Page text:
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After drought, bad timing of heavy rains hurts harvests in the South
Farmer: 'Sometimes it feels like we're getting ganged up on'
ATLANTA, Georgia (CNN) -- The heavy rains unleashed by Tropical Storm Helene couldn't come at a worse time for farmers in the southeastern United States, who were finally ready to harvest after enduring a drought-stricken summer.
Lots of rain is the last thing farmers need during harvest.
"It's not a very good time to have this amount of rain in our state," Georgia Agriculture Commissioner Tommy Irvin told CNN.com. "We needed some of this rain spread out in July and August, but you usually don't get it when you need it."
Billy Griggs, a farmer of peanuts and cotton in south-central Georgia, echoed those sentiments.
"We just couldn't get any rain from April to almost the middle of September, and now we're at harvesting time ... and it's raining," said Griggs, who has farmed for 31 years. "Sometimes it feels like we're getting ganged up on."
Georgia is the No. 1 producer of peanuts in the nation, producing roughly 38 percent of the nation's crop. The state also ranks third in cotton production.
Farmers need dry conditions for the best crop yield, and large amounts of rain disrupt the harvesting process. At worst, peanut vines can get so damaged that the peanuts can't be picked. Too much rain on cotton during harvest can hurt crop quality or knock the cotton off the plants, making it unusable.
"You get too much rain during harvest time and it can drown you," said commissioner Irvin. "A lot of people don't realize how devastating lots of rain can be until it happens."
Roy Baxley, president of the Southern Cotton Growers Inc., a regional organization that represents farmers in Alabama, Florida, Georgia, North Carolina, South Carolina and Virginia, said the Southeastern U.S. cotton crop had been on schedule to produce well until the last week or so.
The Carolinas had a good crop until a tropical storm moved through in recent days and now forecasters predict Helene's remnants will soak the region. "These two tropical storms I think are going to put a damper on (our crops)," said Baxley, a cotton farmer in South Carolina. "As of tonight, we will have seen our second tropical storm in a week. It's going to hurt us yield-wise and quality-wise."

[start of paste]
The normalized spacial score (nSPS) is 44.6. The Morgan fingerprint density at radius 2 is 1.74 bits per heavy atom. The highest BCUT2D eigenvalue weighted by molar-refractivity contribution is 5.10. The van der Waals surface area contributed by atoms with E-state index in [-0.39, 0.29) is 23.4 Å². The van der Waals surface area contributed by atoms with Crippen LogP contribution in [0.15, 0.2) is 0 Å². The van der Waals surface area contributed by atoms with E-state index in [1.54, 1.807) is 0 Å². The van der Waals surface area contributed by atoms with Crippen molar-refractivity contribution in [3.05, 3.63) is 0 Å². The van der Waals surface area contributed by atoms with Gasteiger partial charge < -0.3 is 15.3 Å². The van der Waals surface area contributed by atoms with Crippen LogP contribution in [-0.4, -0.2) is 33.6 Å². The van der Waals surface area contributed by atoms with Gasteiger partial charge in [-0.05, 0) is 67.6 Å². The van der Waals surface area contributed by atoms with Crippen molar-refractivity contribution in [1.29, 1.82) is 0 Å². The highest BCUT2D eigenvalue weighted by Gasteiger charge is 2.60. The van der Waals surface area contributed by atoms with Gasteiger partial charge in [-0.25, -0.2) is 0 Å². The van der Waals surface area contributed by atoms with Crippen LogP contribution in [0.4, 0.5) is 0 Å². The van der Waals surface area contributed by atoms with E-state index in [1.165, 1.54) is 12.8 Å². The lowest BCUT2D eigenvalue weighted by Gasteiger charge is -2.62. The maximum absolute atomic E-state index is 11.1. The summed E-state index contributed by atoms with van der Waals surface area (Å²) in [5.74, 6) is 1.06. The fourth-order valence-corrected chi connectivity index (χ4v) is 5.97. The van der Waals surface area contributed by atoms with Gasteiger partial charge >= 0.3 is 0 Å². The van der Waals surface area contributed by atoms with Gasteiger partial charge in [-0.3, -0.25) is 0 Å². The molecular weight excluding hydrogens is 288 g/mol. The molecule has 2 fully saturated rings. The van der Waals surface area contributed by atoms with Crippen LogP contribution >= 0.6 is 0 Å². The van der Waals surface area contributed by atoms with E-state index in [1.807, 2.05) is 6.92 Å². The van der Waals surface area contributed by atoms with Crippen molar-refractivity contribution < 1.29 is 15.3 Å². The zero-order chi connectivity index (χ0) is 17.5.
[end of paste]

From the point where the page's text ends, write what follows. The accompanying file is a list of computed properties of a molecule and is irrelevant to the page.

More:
He said cotton growers in drought-stricken regions of Alabama, Florida and Georgia would have the toughest time coping with Helene's rains. "It's kind of like you have a minor catastrophe," Baxley said, "and then all of a sudden something comes along and blindsides you."
Forecasters predict that Helene could dump between 3-5 inches of rain within the next 24 hours as the storm weakens and moves across Georgia toward the Carolinas.
South Georgia is expected to get hit hardest, with rainfall possibly exceeding 5 inches in some regions.
Much of Georgia, the Florida Panhandle and parts of Alabama had gone through summer with little rain -- a time when farmers most need relief.
"This is probably a mixed blessing for many low-crop farmers," said David Stooksbury, a state climatologist and professor of engineering at the University of Georgia. "They'd actually prefer it to be dry because they can't harvest when it's raining. ... It's really just too late. They needed this type of rainfall back in July."
Stooksbury said the good news is that if Georgia continues to get decent rains through the fall, farmers should have above normal topsoil moisture conditions for spring planting season. If that happens, Stooksbury said, farmers won't be planting "in dust" like they have the past two years.
Farmers and agriculture officials, however, are most concerned about the next few days.
"We're going to have to wait and see this thing clear out to see what kind of damage we have," said Marcus Evans, the director of field services for the Georgia Peanut Commission.
Georgia farmer John Noble said, "I wish I could paint a rosy picture for you, but that's not in the cards this year.
"Other than praying about it, that's about all we can do to control the weather," said Noble, who has farmed since 1964. "Like I said, we become accustomed to taking it as it comes -- not necessarily liking it."
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National Weather Service